Spotlight on Oratory

Spotlight on Oratory is a blog with short commentaries on speeches featured on the site. Most entries reflect on the historical significance of key speeches for contemporary issues and controversies, or provide tips for educators teaching about particular speeches on the VOD site. All users of Voices of Democracy are encouraged to submit blog entries for possible publication on the site.

Pope Francis

Pope Francis and Dorothy Day

On September 24, 2015, Pope Francis I addressed a joint session of the United States Congress.  He was the first pope to ever do so, and his remarks came as part of a six-day visit to Washington, D.C., New York City, and Philadelphia.  The text and video of Pope Francis’ remarks can be found here.  […]


“A Whole Europe, A Free Europe”

On May 31, 1989 President George H.W. Bush delivered a major address on U.S. foreign policy, “A Whole Europe, A Free Europe.” In that speech, he described his vision of a free and unified Europe, one that would result in lasting peace in the region. More than twenty years later, we still have not realized […]


The Importance of Delivery

While content is essential to an effective speech, delivery is what can take a speech from “good” to “great.” The smallest variations in timing, intonation, or gestures can greatly influence the meaning and impact of a speech, so it is important that we study and practice the art of delivery Voices of Democracy contains video […]


Harvey Milk’s “You’ve Got to Have Hope” and the Rhetoric of Gay Rights

The Sochi Winter Olympics have been surrounded by excitement and anticipation, but not all the press has been positive.  Russia’s controversial anti-gay laws have sparked debate, protest, and even violence within both Russia and the international community, even spurring some world leaders to boycott the games in Sochi. This is not the first time gay […]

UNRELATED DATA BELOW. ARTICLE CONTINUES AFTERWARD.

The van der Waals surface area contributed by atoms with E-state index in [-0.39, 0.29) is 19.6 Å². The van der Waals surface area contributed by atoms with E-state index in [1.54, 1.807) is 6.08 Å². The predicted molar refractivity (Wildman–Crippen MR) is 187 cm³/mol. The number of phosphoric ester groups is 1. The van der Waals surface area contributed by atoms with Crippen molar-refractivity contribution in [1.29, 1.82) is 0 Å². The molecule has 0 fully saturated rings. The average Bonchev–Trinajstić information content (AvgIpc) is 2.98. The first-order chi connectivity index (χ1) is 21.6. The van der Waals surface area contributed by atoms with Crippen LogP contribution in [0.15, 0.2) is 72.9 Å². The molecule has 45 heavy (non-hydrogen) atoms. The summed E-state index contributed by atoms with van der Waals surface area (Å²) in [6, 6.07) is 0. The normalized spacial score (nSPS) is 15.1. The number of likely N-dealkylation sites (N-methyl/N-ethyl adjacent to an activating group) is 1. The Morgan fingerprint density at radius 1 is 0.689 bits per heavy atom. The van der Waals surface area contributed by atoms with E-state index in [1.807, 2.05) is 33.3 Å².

Teaching Eisenhower’s “Atoms for Peace” Speech

Encouraging thoughtful discussion in the classroom can be challenging, but Voices of Democracy makes the task a little easier by providing instructors with discussion starters and additional classroom activities to use when teaching notable speeches form American history. For example, in honor of the sixtieth anniversary of Dwight D. Eisenhower’s “Atoms for Peace,” delivered before […]


Anniversary of LBJ Oratory: “Let Us Continue”

Fifty years ago this month, Lyndon B. Johnson delivered one of the most memorable speeches in American history. Just days after the assassination of President John F. Kennedy, he delivered a speech featured on Voices of Democracy: “Let Us Continue.” At times of crisis presidents often try to restore the people’s confidence and rally them […]


Campaign Speeches on VOD

With the campaign between Barack Obama and Mitt Romney concluded, the campaign speechmaking ends as well. Campaign speechmaking as a separate or unique type of rhetoric is analyzed by some VOD contributors. Check out these units on specific campaign oratory: William Jennings Bryan on “Imperialism” in 1900 George H.W. Bush speaking at Penn State University […]


Abraham Lincoln Sesquicentennial

Just having marked the sesquicentennial of Abraham Lincoln’s First Inaugural Address on March 4th and having recently celebrated the bicentennial of his birth, much consideration has been given to the life and legacy of Abraham Lincoln. For those interested in learning more or in integrating some Lincoln materials into your rhetoric and public address courses, check out […]


JFK 50th Anniversary

Today marks the 50th anniversary of John F. Kennedy’s inauguration. It also marks the anniversary of one of the most remarkable speeches in American history. For those celebrating this anniversary or teaching this speech, VOD‘s teaching unit on JFK’s Inaugural Address is worth a visit. There you will find the speech itself, teaching and learning […]

Coming Soon to VOD

New units analyzing important public oratory will soon come to Voices of Democracy, including: Eugene Debs, “Canton, Ohio Speech” (1918)—by James Darsey Lyndon B. Johnson, “Renunciation Speech” (1968)—by David Zarefsky Abraham Lincoln, “House Divided Speech” (1858)—by David Zarefsky Harvey Milk, “The Hope Speech” (1978)—by Charles E. Morris III & Jason Edward Black